B-228318, Jan 25, 1988, 88-1 CPD 66

B-228318: Jan 25, 1988

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PROCUREMENT - Competitive Negotiation - Contract Awards - Initial Offer Awards - Propriety DIGEST: Protest against award of contract on the basis of initial proposals is denied where the solicitation advised offerors of that possibility and the existence of adequate competi-tion demonstrated that acceptance of the most favorable initial proposal would result in the lowest overall cost to the government. Coventry argues that discussions should have been held. The RFP's evaluation and award factors were limited to price. Were as follows: (TABLE OMITTED) The contracting officer concluded that since none of the proposals took exception to any RFP requirements and there was significant competition.

B-228318, Jan 25, 1988, 88-1 CPD 66

PROCUREMENT - Competitive Negotiation - Contract Awards - Initial Offer Awards - Propriety DIGEST: Protest against award of contract on the basis of initial proposals is denied where the solicitation advised offerors of that possibility and the existence of adequate competi-tion demonstrated that acceptance of the most favorable initial proposal would result in the lowest overall cost to the government.

Coventry Climax Engines, Ltd.:

Coventry Climax Engines, Ltd. protests the award, based on initial proposals, of a firm, fixed-price contract to Minowitz Manufacturing Company under request for proposals (RPP) No. DAAEO7-87-R-B264, issued by the Army for auxiliary power units (APUs) for the Ml tank, including installation fixtures, spare parts and contractor support services. Coventry argues that discussions should have been held. We deny the protest.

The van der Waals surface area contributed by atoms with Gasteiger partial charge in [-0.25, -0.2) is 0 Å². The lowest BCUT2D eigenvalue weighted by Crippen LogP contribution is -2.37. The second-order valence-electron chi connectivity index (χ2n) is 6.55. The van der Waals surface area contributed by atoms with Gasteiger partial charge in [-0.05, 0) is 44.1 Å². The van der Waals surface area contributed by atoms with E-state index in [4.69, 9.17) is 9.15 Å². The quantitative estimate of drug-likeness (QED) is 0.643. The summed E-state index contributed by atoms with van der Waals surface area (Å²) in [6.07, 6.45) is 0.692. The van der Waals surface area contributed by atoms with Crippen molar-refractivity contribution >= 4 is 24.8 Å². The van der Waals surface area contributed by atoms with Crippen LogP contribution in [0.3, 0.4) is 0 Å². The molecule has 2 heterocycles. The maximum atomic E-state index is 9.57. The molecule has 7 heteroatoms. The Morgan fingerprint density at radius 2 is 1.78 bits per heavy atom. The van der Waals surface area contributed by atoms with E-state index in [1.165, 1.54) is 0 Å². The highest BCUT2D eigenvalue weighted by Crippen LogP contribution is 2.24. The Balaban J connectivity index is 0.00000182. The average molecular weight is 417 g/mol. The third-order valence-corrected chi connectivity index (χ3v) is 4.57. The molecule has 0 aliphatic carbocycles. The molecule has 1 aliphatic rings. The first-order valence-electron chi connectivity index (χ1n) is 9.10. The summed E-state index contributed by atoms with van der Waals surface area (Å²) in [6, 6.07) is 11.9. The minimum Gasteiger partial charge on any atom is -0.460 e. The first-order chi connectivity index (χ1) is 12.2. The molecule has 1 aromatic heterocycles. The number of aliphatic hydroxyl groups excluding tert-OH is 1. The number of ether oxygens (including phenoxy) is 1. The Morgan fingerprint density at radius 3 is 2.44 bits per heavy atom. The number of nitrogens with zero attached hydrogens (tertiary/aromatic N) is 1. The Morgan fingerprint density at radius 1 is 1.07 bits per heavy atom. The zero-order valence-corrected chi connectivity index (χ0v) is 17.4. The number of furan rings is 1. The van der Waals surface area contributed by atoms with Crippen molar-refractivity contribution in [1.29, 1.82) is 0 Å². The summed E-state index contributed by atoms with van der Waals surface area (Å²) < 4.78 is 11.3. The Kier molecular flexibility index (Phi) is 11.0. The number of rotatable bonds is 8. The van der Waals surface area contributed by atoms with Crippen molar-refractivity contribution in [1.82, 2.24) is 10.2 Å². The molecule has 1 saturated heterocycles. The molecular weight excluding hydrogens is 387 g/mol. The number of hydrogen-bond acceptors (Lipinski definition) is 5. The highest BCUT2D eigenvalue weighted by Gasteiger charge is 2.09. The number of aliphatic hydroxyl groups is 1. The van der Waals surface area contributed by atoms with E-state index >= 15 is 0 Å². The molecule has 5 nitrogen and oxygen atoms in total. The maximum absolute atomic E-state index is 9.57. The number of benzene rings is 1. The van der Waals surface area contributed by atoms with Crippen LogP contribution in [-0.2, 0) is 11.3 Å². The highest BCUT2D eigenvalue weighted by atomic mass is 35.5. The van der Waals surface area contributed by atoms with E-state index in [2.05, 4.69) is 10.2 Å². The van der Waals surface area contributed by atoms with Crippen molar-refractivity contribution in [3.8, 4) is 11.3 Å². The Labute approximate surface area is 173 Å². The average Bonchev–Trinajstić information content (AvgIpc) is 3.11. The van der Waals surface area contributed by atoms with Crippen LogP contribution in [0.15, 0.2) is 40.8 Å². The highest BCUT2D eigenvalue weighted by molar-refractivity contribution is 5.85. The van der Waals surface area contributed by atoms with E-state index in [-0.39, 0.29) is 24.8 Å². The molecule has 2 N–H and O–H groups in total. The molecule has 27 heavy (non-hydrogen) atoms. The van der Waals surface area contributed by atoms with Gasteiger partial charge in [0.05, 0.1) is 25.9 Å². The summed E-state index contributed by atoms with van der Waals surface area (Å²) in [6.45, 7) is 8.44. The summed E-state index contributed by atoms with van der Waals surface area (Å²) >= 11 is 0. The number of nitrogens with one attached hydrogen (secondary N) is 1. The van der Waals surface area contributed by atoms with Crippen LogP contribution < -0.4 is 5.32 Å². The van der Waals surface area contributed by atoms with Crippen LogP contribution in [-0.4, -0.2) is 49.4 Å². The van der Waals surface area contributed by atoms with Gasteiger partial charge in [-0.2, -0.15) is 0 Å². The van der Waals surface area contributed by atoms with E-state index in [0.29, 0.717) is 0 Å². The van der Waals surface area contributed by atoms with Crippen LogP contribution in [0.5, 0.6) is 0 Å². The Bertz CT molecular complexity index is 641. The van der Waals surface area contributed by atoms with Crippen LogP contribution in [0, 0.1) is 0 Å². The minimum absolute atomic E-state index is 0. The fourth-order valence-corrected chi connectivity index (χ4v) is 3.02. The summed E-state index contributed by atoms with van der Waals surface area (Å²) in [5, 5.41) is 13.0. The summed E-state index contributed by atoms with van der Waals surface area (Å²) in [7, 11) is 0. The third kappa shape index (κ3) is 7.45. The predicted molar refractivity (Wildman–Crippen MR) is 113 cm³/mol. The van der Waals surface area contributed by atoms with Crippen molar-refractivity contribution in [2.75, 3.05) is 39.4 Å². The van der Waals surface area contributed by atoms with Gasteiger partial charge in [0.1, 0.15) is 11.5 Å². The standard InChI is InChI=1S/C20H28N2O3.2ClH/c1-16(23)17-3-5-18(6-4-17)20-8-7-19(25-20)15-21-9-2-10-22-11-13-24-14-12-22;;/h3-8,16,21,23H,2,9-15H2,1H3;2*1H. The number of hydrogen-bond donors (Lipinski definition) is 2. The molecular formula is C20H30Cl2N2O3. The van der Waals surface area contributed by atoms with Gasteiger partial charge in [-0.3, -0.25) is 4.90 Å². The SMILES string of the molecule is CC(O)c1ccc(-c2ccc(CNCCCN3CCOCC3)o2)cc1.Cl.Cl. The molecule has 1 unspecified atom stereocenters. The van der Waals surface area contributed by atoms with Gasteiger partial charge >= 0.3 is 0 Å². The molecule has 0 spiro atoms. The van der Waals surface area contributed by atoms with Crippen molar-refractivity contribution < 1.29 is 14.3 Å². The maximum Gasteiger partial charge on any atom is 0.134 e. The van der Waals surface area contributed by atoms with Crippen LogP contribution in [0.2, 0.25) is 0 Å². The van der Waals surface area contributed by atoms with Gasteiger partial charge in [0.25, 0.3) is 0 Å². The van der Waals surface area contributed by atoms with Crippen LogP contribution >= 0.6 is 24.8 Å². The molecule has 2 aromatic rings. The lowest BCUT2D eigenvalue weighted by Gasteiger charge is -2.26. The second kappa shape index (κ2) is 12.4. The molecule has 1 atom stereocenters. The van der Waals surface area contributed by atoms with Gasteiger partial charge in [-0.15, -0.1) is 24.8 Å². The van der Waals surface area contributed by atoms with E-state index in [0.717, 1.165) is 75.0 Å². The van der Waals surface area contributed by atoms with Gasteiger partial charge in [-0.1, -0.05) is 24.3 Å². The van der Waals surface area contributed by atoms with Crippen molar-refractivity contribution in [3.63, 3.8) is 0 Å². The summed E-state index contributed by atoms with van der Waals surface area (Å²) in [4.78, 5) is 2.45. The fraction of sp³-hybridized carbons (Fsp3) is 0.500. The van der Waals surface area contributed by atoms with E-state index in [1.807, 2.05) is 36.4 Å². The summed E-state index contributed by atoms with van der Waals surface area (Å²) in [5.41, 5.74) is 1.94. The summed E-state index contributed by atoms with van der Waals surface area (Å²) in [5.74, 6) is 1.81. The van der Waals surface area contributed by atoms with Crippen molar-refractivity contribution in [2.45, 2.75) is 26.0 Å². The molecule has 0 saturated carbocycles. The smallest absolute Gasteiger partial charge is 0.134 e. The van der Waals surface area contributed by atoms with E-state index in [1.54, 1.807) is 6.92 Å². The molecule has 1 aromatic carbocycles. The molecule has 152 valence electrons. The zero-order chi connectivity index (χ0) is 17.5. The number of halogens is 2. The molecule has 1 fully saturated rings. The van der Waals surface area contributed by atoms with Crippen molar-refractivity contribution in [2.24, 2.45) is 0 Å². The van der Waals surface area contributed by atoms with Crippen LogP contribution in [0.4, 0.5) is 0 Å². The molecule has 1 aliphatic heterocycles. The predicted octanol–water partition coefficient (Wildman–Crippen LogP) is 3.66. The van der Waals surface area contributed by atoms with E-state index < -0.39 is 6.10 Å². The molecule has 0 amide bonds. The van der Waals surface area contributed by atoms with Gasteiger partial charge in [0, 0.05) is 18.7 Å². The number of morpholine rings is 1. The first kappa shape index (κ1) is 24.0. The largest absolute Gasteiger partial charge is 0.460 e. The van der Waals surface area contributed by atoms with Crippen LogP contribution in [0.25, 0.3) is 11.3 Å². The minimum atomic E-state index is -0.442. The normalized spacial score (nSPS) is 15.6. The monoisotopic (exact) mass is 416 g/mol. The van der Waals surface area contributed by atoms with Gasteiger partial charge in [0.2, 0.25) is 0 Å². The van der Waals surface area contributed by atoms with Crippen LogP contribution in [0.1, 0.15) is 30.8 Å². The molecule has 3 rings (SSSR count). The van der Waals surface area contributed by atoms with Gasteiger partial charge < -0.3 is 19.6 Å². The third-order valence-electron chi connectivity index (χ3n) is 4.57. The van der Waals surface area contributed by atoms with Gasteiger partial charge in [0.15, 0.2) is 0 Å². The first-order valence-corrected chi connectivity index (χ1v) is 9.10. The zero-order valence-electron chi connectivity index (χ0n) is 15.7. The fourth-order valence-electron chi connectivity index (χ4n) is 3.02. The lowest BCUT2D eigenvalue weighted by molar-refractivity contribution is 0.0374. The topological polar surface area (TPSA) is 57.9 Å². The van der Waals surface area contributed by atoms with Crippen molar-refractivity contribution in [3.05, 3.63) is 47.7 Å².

The solicitation requested proposals to furnish 644 APUs and an unevaluated option quantity of up to 966 additional ones as well as for additional services. Section L-21 of the RFP provided for a single award for all listed requirements, except that line item OOO4AB, for support services, could be awarded at a later date when funds became available. The Federal Acquisition Regulation (FAR) provision incorporated into the RFP by section L-10 provided for award on the basis of initial offers without discussions and advised that each initial offer should contain the offeror's best terms from a price and technical standpoint. See FAR, Sec. 52.215-16(c). The RFP's evaluation and award factors were limited to price.

The Army received six offers in response to the solicitation; total prices, excluding the option quantity, were as follows:

(TABLE OMITTED)